Guidelines of several cancer organizations have recommended that men with a rapid rise in PSA have a biopsy for prostate cancer, even if there is no other indication and the PSA is within the "normal" range. But change in PSA – known as PSA velocity—is a poor predictor of prostate cancer, and may lead to many unnecessary biopsies, according to a study published online February 24 in the Journal of the National Cancer Institute.
Researchers have known for many years that PSA velocity is statistically correlated with prostate cancer risk. But little is known about how much PSA velocity adds to the value of other indicators or how useful it is to men and their physicians in making decisions about biopsies. And there has never been a study of PSA velocity in men who have had biopsies in the absence of a high PSA or a positive digital rectal exam.
Andrew Vickers, Ph.D., at Memorial Sloan-Kettering Cancer Center, and colleagues assessed how well PSA velocity predicted cancer (positive biopsy results) in 5,519 men who took part in the Prostate Cancer Prevention Trial. The men in this analysis were all in the group that received a placebo, so their prostate cancer risk was not influenced by the drug finasteride (Proscar), which was tested in that trial. All had a biopsy at the end of the study, regardless of their PSA levels, PSA velocity, or other indicators.
As expected, the authors found a statistical association between PSA velocity and biopsy outcome. But when they adjusted for other risk indicators, such as age, race, PSA levels, and digital rectal exam, there was virtually no association between PSA velocity and biopsy outcome.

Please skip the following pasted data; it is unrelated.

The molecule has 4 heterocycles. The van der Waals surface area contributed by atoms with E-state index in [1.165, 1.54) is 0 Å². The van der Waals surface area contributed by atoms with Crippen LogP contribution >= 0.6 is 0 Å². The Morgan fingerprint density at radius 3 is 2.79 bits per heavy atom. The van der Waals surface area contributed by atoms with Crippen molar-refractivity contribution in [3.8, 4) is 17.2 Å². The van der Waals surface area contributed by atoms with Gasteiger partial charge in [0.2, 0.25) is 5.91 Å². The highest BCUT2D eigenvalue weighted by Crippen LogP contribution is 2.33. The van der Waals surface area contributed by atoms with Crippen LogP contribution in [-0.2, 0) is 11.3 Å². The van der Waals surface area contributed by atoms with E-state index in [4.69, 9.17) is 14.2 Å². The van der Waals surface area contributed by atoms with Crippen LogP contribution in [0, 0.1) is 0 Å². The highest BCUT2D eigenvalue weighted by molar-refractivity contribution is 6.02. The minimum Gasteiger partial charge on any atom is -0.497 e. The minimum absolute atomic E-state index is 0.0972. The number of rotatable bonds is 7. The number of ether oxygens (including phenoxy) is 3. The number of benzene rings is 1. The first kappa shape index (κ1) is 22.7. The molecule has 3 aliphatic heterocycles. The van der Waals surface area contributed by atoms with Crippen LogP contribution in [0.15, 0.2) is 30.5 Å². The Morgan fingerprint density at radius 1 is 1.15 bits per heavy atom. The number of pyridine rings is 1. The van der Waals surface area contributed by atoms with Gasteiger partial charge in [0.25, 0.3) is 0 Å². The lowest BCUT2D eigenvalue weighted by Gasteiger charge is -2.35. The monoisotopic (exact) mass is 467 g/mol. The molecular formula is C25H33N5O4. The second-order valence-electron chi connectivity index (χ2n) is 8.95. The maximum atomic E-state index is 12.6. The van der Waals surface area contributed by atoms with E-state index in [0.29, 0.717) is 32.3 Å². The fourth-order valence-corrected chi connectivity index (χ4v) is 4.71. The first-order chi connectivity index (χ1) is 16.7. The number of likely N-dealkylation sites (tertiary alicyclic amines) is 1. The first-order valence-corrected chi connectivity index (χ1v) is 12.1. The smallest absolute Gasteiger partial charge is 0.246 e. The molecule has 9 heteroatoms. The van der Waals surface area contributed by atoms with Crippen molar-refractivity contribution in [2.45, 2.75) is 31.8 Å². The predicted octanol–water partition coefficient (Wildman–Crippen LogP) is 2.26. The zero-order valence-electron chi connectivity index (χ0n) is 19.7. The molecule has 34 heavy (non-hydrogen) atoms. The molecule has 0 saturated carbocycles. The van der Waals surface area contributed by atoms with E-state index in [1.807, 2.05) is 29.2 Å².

"There was little evidence that PSA velocity adds an important level of predictive accuracy to either standard predictors or to PSA alone," they write.
The authors also evaluated guidelines stating that men with a rapid rise in PSA should have a biopsy even if their PSA is low and there are no abnormal findings on a clinical exam. The vast majority of the men who fell into this category (about 80%) did not have cancer, suggesting that use of PSA velocity would lead to many unnecessary biopsies. PSA alone was a better predictor of biopsy outcome in these men than PSA velocity.
"In other words," they write, "if a clinician feels that the current PSA thresholds are insufficiently sensitive, he or she would be better off identifying patients to biopsy by using low PSA thresholds than by adding PSA velocity as a criterion for biopsy."
The authors conclude that PSA velocity should not be included in prostate cancer screening guidelines.
In an accompanying editorial, Siu-Long Yao, M.D., and Grace Lu-Yao, Ph.D., of the Cancer Institute of New Jersey agree that the findings suggest that PSA velocity does not help doctors and patients decide what to do about screening results.
"PSA velocity measurements take time to acquire, and recognizing that such data add relatively little information may help prevent inappropriate postponement of follow-up in affected patients," they write. "Avoiding the wait to acquire subsequent PSA values may also help reduce some of the anxiety associated with testing." They go on to say that the results of this study serve to "remind us that the use of PSA as a screening tool still leaves much to be desired."